Some of these difficulties came forcibly to parliamentary and public attention with the government’s workplace relations advertising campaign in 2005. Some $55 million was spent on an advertising campaign for legislation which had not even been introduced into the parliament, much less passed by the parliament. This expenditure was charged to outcome 2 of the Department of Employment and Workplace Relations, which read ‘Higher productivity, higher pay workplaces’. Outcomes expressed in terms like these allow government enormous scope to invent and spend large sums on entirely new projects, even those which have not been notified to the parliament, much less submitted for parliamentary approval. It is now notorious that the High Court held that this expenditure was validly authorised by parliamentary appropriation and was entirely legal.

I do not think here is the place for analysing that judgement in detail, except to say that I agree with the minority justices that it did overthrow established High Court precedent and it did allow any government to spend money pretty well on whatever it pleased, providing the original appropriation was in the appropriate bill, even though it was expressed in the widest of terms. I quote two passages in the separate judgement of the Chief Justice:

If Parliament formulates the purposes of appropriation in broad, general terms, then those terms must be applied with the breadth and generality they bear.

The higher the level of abstraction, or the greater the scope for political interpretation, involved in a proposed outcome appropriation, the greater may be the detail required by Parliament before appropriating a sum to such a purpose; and the greater may be the scrutiny involved in a review of such expenditure after it has occurred.

I think the High Court were right in that they threw the ball directly back to the parliament. It is up to the parliament and parliamentarians, it is up to the political parties, not the courts, to ensure that government expenditure is sufficiently transparent and accountable.

This difficulty is nowhere more apparent than with the new heights the coalition government has scaled in recent government advertising expenditure. Consider these figures: The 2005 report of the Senate Finance and Public Administration References Committee, Government advertising and accountability, revealed that ‘media spend’ between 1996-97 and 2003-04 was well over $1 billion on advertising placement alone. I say alone, because this figure excludes production and advertisement agency costs and related market research, otherwise known as ‘below-the-line’ expenditure. It also excludes the whopping $55 million expended on the 2005 Work Choices advertising campaign. Consider also current government expenditure. We have $40 million being spent on advertisements spruiking its Work Choices legislation; we have the $69 million superannuation ‘information’ campaign; and we have the upcoming multimillion dollar ‘climate clever’ campaign to be funded out of the $52.8 million assigned to climate change awareness in the budget.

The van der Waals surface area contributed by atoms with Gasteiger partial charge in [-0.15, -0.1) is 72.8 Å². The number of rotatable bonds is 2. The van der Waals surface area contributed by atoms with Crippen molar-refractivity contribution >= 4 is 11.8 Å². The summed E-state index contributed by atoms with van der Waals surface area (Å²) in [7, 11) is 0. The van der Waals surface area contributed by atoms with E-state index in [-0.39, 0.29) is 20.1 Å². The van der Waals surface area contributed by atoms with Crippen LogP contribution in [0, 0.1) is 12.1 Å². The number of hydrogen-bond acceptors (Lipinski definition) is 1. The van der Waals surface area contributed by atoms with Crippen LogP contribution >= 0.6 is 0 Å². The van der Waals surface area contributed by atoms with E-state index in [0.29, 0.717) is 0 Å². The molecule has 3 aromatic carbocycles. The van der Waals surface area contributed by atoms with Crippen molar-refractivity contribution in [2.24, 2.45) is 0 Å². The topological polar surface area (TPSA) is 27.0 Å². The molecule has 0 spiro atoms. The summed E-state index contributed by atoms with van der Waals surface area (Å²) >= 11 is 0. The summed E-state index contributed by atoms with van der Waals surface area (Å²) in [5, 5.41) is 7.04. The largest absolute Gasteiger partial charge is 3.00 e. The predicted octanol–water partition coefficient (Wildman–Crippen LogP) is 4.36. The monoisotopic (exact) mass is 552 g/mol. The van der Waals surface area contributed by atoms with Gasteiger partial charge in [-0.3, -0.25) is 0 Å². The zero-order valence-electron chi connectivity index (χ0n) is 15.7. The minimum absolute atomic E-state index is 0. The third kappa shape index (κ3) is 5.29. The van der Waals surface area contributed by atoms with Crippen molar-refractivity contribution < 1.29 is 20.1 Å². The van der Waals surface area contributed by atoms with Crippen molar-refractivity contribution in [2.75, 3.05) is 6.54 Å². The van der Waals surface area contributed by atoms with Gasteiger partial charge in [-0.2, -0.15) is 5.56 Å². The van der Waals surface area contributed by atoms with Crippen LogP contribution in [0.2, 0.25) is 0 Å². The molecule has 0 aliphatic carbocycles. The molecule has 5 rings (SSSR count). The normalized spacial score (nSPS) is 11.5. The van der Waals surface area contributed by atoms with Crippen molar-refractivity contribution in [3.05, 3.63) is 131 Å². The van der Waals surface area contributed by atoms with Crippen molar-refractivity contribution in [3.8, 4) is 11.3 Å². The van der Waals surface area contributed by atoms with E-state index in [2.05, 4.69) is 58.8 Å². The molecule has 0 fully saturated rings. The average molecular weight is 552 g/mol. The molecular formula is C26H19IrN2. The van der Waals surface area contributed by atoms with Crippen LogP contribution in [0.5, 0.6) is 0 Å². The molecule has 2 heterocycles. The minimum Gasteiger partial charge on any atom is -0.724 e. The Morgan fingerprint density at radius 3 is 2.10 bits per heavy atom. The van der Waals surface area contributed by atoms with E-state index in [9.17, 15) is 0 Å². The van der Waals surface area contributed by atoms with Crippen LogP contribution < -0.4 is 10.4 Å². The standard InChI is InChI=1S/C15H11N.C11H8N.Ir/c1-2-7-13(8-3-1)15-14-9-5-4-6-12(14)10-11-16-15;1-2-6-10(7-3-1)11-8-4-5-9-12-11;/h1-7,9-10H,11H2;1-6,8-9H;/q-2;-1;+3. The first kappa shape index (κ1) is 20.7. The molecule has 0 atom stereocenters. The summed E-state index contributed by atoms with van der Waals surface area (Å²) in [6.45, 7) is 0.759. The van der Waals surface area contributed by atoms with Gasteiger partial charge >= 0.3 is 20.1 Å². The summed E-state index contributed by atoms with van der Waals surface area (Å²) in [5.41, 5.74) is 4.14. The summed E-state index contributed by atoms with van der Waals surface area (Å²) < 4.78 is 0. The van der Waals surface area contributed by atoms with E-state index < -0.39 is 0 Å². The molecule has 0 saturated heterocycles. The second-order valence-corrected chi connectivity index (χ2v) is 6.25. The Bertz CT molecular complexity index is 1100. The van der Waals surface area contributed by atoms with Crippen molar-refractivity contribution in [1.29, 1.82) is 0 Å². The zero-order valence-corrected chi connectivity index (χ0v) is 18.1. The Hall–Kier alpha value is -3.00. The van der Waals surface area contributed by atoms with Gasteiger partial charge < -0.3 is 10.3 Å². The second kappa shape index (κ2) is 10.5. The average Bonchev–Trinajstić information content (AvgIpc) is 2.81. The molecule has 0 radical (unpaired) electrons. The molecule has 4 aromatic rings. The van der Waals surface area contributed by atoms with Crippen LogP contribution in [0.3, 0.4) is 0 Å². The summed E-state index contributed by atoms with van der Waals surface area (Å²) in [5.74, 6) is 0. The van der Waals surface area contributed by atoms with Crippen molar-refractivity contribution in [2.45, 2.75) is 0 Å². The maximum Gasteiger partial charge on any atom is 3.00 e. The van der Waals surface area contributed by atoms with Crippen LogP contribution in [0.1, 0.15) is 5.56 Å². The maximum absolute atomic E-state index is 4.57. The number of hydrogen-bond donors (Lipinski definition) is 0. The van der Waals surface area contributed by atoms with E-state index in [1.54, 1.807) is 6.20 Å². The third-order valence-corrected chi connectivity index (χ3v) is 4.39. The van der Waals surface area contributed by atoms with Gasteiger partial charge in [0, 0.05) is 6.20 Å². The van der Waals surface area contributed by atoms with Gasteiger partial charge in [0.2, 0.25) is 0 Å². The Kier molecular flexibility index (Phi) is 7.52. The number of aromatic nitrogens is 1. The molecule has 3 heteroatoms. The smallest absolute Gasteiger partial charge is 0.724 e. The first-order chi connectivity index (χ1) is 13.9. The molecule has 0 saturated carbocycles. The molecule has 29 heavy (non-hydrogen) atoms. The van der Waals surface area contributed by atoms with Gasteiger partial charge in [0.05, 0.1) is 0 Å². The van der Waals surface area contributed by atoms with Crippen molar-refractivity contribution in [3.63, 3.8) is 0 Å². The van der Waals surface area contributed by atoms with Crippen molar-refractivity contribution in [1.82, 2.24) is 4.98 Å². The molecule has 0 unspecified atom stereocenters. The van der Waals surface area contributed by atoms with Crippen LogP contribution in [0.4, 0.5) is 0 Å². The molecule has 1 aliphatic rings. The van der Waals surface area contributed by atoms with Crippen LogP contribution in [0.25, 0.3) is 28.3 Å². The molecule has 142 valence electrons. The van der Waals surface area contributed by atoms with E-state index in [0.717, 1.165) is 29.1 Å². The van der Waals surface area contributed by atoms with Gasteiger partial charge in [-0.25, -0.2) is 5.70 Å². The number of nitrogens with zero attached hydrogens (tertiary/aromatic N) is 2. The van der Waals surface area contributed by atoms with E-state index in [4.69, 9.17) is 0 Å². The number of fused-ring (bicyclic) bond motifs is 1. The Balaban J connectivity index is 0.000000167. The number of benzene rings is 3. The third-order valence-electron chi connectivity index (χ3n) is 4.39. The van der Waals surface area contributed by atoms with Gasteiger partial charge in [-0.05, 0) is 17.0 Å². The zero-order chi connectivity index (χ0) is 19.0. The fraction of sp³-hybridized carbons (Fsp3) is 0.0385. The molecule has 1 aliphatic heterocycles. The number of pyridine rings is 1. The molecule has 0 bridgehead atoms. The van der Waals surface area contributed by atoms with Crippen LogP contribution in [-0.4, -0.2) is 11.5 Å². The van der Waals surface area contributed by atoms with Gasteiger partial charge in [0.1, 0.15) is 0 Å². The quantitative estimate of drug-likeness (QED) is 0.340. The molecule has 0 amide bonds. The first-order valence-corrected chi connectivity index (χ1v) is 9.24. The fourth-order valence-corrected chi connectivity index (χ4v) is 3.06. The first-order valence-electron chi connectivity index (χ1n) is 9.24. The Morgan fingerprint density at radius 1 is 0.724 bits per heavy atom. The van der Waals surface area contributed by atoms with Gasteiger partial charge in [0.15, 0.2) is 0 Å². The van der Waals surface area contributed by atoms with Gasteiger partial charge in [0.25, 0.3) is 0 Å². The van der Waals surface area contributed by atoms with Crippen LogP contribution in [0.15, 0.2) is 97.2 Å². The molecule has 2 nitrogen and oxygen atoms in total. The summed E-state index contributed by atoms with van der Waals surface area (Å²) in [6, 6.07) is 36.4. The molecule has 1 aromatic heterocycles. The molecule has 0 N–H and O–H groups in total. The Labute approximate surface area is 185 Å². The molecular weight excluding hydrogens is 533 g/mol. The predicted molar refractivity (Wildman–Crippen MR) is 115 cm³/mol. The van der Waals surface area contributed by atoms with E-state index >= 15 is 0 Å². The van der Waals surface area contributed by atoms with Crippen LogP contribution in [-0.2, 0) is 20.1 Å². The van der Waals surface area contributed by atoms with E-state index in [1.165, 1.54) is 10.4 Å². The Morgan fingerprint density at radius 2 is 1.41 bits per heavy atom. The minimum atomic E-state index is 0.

The Labor Party and others estimate that the Howard coalition government over the last 11 years has spent a colossal $1.7 billion of public funds on government advertising since coming to power. If you add the below-the-line costs it would be more, because reporting on ‘communications’ expenditure is very loose and difficult to pin down, a cause of complaint from Dr Sally Young, a leading academic researcher and commentator who has tried to analyse this area.

The public purse is not there to be used to prop up a government’s electoral campaign. It is there to provide essential services. In the finance committee’s estimates in May, I cited the Australian’s Steve Lewis. He wrote:

The Coalition’s exorbitant use of taxpayers’ money to advertise government propaganda represents a multi-million dollar swindle.

Steve Lewis is a very senior journalist but he is not exactly a radical lefty. He continues:

There is little justification for the advertising blitz, which is filling the coffers of Australia’s media companies but making a mockery of the Coalition’s pretence to be guardians of fiscal prudence.

There is substance to this view. For the financial year 2005-06, Nielsen media research listed the Howard government as the second highest advertiser in Australia behind the Coles-Myer group. Critically, this abuse of budgetary discretion by the executive to promote partisan political material is part of a much larger argument. It is part of perhaps the most profound of all political issues in the history of our democracy, and that is the decline of parliament’s ability to control executive spending.